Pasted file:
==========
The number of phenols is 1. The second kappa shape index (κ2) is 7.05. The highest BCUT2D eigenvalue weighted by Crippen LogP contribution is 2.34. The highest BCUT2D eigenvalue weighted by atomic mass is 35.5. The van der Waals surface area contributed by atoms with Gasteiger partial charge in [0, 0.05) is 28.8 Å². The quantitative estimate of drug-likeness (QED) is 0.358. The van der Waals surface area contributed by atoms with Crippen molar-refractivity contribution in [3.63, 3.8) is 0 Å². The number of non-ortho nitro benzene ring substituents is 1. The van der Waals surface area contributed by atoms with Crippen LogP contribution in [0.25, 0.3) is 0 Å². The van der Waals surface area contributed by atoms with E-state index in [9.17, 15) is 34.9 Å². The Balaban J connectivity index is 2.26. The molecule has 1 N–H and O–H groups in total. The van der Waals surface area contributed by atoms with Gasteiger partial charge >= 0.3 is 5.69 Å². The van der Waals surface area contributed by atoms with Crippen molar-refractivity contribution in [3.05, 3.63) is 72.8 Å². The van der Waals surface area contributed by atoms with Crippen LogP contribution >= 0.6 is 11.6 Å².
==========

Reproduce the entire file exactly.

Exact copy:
The number of phenols is 1. The second kappa shape index (κ2) is 7.05. The highest BCUT2D eigenvalue weighted by Crippen LogP contribution is 2.34. The highest BCUT2D eigenvalue weighted by atomic mass is 35.5. The van der Waals surface area contributed by atoms with Gasteiger partial charge in [0, 0.05) is 28.8 Å². The quantitative estimate of drug-likeness (QED) is 0.358. The van der Waals surface area contributed by atoms with Crippen molar-refractivity contribution in [3.63, 3.8) is 0 Å². The number of non-ortho nitro benzene ring substituents is 1. The van der Waals surface area contributed by atoms with Crippen LogP contribution in [0.25, 0.3) is 0 Å². The van der Waals surface area contributed by atoms with E-state index in [9.17, 15) is 34.9 Å². The Balaban J connectivity index is 2.26. The molecule has 1 N–H and O–H groups in total. The van der Waals surface area contributed by atoms with Gasteiger partial charge >= 0.3 is 5.69 Å². The van der Waals surface area contributed by atoms with Crippen molar-refractivity contribution in [3.05, 3.63) is 72.8 Å². The van der Waals surface area contributed by atoms with Crippen LogP contribution >= 0.6 is 11.6 Å².